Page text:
In 2001, the names leukocyte Ig-like receptors (LIR) LILRB and LILRA were officially given to the inhibitory receptors and the activating receptors, respectively. These receptors are encoded in a region called leukocyte receptor complex at chromosomal region 19q13.4 in human (Kang et al, 2016). Immunoglobulin-like Transcript3

LILRBs were reported to be predominantly expressed in hematopoietic lineage cells and to suppress activation of various types of immune cells. LILRBs expressed on osteoclasts were reported to regulate osteoclastogenesis, and LILRB2 on hematopoietic stem cells (HSCs) supports ex vivo expansion of HSCs (Deng et al, 2014).


 LILRB4 (also known as CD85K, ILT3, LIR5, HM18) is unique among LILRB family members in that it contains only 2 extracellular immunoglobulin domains; it also has a transmembrane domain and 3 ITIMs (Deng et al, 2014). Immunoglobulin-like Transcript3 Sets of immunoreceptor tyrosine-based inhibitory motifs (ITIM) that recruit phosphatases and thus contribute to downstream inhibitory signaling pathways, which include LILRB3 (ILT5/LIR-3/ CD85a), LILRB4 (ILT3/LIR-5/ CD85k), LILRB5 (LIR-8/ CD85c), LILRA4 (ILT7/ CD85g), LILRA5 (ILT11/ LIR-9/ CD85f), and LILRA6 (ILT8/CD85b), They have low conservation of such residues and are thought to recognize novel ligands not associated with β2-microglobulin (Hirayasu , 2015) .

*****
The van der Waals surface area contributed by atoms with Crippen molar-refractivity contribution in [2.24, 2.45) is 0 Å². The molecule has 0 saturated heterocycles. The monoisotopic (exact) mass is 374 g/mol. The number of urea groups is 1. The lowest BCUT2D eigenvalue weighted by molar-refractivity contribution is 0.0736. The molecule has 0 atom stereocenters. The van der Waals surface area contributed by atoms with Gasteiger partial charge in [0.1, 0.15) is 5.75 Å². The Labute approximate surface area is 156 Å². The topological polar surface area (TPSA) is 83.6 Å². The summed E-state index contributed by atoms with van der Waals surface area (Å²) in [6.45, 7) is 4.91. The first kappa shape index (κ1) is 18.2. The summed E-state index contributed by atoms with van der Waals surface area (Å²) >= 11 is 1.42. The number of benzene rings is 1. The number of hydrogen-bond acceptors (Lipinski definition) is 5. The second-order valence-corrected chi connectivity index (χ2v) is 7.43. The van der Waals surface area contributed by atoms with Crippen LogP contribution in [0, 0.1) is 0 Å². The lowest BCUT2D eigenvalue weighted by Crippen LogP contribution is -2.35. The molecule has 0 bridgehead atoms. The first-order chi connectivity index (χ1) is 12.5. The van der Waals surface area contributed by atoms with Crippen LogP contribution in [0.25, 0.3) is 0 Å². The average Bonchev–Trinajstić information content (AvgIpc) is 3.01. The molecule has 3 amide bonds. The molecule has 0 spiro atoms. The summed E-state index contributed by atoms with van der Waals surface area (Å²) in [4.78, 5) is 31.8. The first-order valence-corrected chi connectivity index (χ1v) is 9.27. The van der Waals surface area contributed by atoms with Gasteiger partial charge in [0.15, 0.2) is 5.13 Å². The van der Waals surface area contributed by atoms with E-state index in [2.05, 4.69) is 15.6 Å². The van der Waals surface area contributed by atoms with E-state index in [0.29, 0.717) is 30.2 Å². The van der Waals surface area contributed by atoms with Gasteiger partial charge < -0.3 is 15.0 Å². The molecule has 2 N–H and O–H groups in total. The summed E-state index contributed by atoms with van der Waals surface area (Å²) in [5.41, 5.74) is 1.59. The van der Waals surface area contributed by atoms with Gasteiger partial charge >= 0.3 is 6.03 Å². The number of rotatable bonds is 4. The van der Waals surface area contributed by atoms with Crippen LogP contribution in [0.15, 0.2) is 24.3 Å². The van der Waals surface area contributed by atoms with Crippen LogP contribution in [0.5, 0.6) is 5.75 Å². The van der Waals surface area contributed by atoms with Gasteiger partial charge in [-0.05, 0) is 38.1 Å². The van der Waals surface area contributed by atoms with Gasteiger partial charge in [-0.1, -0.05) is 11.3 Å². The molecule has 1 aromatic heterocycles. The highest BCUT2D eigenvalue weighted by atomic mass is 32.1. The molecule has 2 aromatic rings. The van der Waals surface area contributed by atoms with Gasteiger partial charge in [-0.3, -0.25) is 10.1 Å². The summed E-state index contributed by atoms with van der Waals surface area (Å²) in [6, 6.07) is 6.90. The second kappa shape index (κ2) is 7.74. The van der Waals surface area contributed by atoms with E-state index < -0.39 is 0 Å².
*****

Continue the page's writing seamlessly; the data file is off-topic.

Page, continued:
An important mediator of the induction of immune tolerance is immunoglobulin-like transcript (ILT) 3 (also known as LILRB4, CD85k, or LIR-5), which is expressed on monocytes and antigen-presenting cells (APCs) such as macrophages and dendritic cells (DCs), ILT3 expression marks tolerogenic DCs and has been reported to be elevated in APCs of cancer patients and decreased in autoimmune diseases. ILT3 is believed to signal via its immunoreceptor tyrosine-based inhibitory motifs (ITIMs).